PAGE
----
Government will not rebuild dormitories burnt by students – Magoha
School administration and parents will be obligated to cover the costs of reconstruction. Education CS Magoha stated that the government would not contribute to the rebuilding of student-burned dormitories.
So far this term, which began in October, at least 31 schools have been burned down.
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Due to the increased number of school fires, the Ministry of Education caved on November 2 and ordered that all primary and secondary schools be closed on November 19.
“It has been decided that the half-term break will commence on Friday, November 19, 2021. The students will report back on Tuesday, November 23, 2021,” the statement read in part.
Teachers affiliated with the Kenya Union of Post-Primary Education Teachers (KUPPET) and school heads affiliated with the Kenya Secondary Schools Heads Association (KESSHA) advised the state to take a break.
Teachers blamed the unrest in schools on the tight academic schedule after the government reworked the timelines to recover lost time, according to KESSHA Chair Indimuli Kahi.
“We forgot that we have students who have a lot of energy, and they look forward to participating in these events,” stated Kahi.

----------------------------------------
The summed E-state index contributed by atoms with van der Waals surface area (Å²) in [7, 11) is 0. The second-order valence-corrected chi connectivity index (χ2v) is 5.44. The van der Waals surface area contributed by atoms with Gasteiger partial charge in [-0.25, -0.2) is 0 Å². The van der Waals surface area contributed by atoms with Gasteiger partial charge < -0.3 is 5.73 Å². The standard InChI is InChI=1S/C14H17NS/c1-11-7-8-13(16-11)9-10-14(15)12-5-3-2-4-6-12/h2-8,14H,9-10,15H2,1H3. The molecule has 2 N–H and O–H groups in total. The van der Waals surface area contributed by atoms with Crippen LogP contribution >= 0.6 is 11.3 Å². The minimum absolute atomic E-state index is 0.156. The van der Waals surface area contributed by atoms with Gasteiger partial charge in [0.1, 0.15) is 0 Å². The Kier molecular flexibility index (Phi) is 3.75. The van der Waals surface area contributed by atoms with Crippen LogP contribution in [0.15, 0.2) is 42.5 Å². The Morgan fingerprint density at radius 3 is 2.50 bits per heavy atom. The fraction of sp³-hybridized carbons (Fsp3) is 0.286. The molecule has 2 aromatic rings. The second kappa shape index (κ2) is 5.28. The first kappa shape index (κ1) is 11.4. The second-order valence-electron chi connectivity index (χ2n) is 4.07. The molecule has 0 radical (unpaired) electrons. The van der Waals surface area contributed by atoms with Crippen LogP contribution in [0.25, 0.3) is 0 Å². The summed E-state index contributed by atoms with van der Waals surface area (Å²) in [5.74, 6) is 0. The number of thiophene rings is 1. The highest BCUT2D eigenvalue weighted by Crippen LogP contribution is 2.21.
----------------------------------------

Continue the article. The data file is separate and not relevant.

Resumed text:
Omboko Milemba, the chair of KUPPET, advocates for the abolition of boarding schools so that parents can be actively involved in their children’s discipline and counselling.
The Kenya Union of Post Primary Education Teachers (KUPPET) has now requested that the Ministry of Education adjust the academic calendar in order to alleviate stress among students and teachers, which has led to unrest in many schools.
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The busy curriculum of the second term, according to Kahi, could have been a factor in the unrest and rising cases of dormitory fires in various secondary schools.
According to Kahi, the second term has always been difficult, even in the old calendar. It is the term in which all schools strive to complete the curriculum on time so that the third term can be used for revision and exams.